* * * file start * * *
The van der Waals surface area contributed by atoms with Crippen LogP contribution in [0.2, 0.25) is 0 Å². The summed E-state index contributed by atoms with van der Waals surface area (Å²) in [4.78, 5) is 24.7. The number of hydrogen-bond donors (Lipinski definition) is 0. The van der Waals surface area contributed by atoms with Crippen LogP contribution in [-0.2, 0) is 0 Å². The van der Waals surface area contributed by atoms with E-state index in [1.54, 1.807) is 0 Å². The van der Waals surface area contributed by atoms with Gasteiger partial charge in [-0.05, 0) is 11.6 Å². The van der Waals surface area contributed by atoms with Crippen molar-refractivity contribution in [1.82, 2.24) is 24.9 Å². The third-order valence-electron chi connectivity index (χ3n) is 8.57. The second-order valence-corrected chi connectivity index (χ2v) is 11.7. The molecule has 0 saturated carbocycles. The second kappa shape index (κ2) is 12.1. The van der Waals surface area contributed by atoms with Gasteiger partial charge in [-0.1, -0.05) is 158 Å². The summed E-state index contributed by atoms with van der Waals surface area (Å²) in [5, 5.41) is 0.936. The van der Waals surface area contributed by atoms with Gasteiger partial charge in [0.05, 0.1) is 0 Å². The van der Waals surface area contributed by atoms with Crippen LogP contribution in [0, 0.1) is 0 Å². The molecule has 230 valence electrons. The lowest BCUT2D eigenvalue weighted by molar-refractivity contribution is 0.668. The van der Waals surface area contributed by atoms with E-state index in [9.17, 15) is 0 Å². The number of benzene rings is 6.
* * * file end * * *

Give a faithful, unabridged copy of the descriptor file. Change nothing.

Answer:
The van der Waals surface area contributed by atoms with Crippen LogP contribution in [0.2, 0.25) is 0 Å². The summed E-state index contributed by atoms with van der Waals surface area (Å²) in [4.78, 5) is 24.7. The number of hydrogen-bond donors (Lipinski definition) is 0. The van der Waals surface area contributed by atoms with Crippen LogP contribution in [-0.2, 0) is 0 Å². The van der Waals surface area contributed by atoms with E-state index in [1.54, 1.807) is 0 Å². The van der Waals surface area contributed by atoms with Gasteiger partial charge in [-0.05, 0) is 11.6 Å². The van der Waals surface area contributed by atoms with Crippen molar-refractivity contribution in [1.82, 2.24) is 24.9 Å². The third-order valence-electron chi connectivity index (χ3n) is 8.57. The second-order valence-corrected chi connectivity index (χ2v) is 11.7. The molecule has 0 saturated carbocycles. The second kappa shape index (κ2) is 12.1. The van der Waals surface area contributed by atoms with Gasteiger partial charge in [-0.1, -0.05) is 158 Å². The summed E-state index contributed by atoms with van der Waals surface area (Å²) in [5, 5.41) is 0.936. The van der Waals surface area contributed by atoms with Gasteiger partial charge in [0.05, 0.1) is 0 Å². The van der Waals surface area contributed by atoms with Crippen LogP contribution in [0, 0.1) is 0 Å². The molecule has 230 valence electrons. The lowest BCUT2D eigenvalue weighted by molar-refractivity contribution is 0.668. The van der Waals surface area contributed by atoms with E-state index in [9.17, 15) is 0 Å². The number of benzene rings is 6.